If you’re buying property and having a new home built on it, then there’s a good chance that, at some point, you will be presented with a survey: a plan of the site that shows the home’s footprint and may feature elevation contours. You may also have some contact with building surveyors and quantity surveyors. If you’re having trouble sorting out all the different types of surveys and surveyors, then this post should clarify things a little bit. We’re going to talk about how to interpret the type of technical drawing know as a survey, but first, we’re going to explain the difference between land surveyors, building surveyors and quantity surveyors.
Building surveyors, quantity surveyors and land surveyors all work in the building industry, but they do very different jobs. To make things even more confusing, each type of surveyor might be referred to simply as ‘the surveyor’. How can you tell the difference? It’s all about context. Remember: to survey something means to take a good look at it, in its entirety. That’s the common theme.
Building surveyors are building inspectors and plan examiners. They’re experts in building regulations and building codes, and their job is to make sure that building designs and buildings that are under construction comply with the applicable codes and standards. Some building surveyors work for local authorities and others are independent consultants. Either way, they have the authority to judge compliance with all the acts and regulations that govern building design and construction. While your new Mimosa home is under construction, building surveyors will visit the site at various times to confirm that the house is being built to code.
Quantity surveyors are specialists in making construction industry cost estimates. They do material and assembly take-offs from design drawings and are able to estimate how what’s needed and how much the project is going to cost before construction begins. When you get a cost estimate for your new Mimosa home, it will be based on the work of a quantity surveyor. On more complicated projects, quantity surveyors may play a role throughout the construction process, minimising costs and performing value engineering analyses. You may never meet the quantity surveyor, but they play an important role in the process.
Land Surveyors and Land Surveys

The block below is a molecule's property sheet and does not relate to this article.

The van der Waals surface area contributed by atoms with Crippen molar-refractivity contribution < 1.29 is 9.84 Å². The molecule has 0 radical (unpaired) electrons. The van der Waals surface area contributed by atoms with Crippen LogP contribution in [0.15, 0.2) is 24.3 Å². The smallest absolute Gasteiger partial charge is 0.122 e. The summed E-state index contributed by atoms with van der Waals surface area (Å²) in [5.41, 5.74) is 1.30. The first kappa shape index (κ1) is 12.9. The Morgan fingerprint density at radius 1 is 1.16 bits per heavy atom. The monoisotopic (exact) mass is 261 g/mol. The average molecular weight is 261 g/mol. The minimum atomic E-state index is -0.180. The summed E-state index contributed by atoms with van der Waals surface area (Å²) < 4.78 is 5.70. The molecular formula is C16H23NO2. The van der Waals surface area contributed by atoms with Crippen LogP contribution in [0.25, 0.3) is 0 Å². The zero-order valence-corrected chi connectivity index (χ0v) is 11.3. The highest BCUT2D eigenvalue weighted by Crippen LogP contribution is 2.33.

Land surveyors use measuring devices to create scaled plans of properties, including elevation lines. Licensed surveyors generally hold university degrees in surveying, as it’s a highly technical, exacting specialty. They’re the people you see onsite with their measuring equipment on a tripod. A land survey is a plan view that will accurately show the boundaries of the property, the locations of buildings and other features, their setbacks from the edges of the property, and lines at regular intervals of elevation. A flat piece of property will not have any elevation lines – just a note of its elevation. Surveys also show the locations of under and above-ground utility lines.
Your Feature and/or Re-establishment Survey
During the design process, we’ll hire a chartered land surveyor to create a feature survey of your new house. We may order a re-establishment survey, as well; that’s a specialised survey that precisely sets the site boundaries. We’ll use the feature survey as a basis for the site design and submit it for plan review to make sure that it is in compliance with local planning policy. The local authority, in some cases, may have rules for the site layout. For example, they will probably have minimum setbacks to the property line and to adjacent properties. These will apply to your new house, garage and outbuildings. They may limit the area of pavement on the property in order to help reduce storm water runoff. There are quite a few issues that local authorities sometimes regulate. These issues can also be affected by Plans of Subdivision.
Once you have a property survey in front of you, you may wonder how to interpret it. Take a look at the two examples shown here. One is a simple, flat residential lot. On that survey, the size of the house and the distances around the property and between the house and the property lines are called out. The approximate locations of the underground utilities are shown, too. On the more complex survey, you can see dozens of elevation lines. Because it’s a US survey, the elevations are given in feet, and you can see that the house sits on top of a 100 foot high hill. The lines run at consistent heights; for example, the line labelled “400” shows the parts of the site that are 400 feet above sea level. It’s possible to draw a scaled side view (an elevation) by drawing a line across the survey and bringing down the point where each elevation line crosses it.
So, there you have it. You may run across building surveyors, quantity surveyors and land surveyors during the process of building your new Mimosa home. Your feature survey will be an important part of the design and approvals process. Check our FAQ for more information on the surveys that we commission for new homes.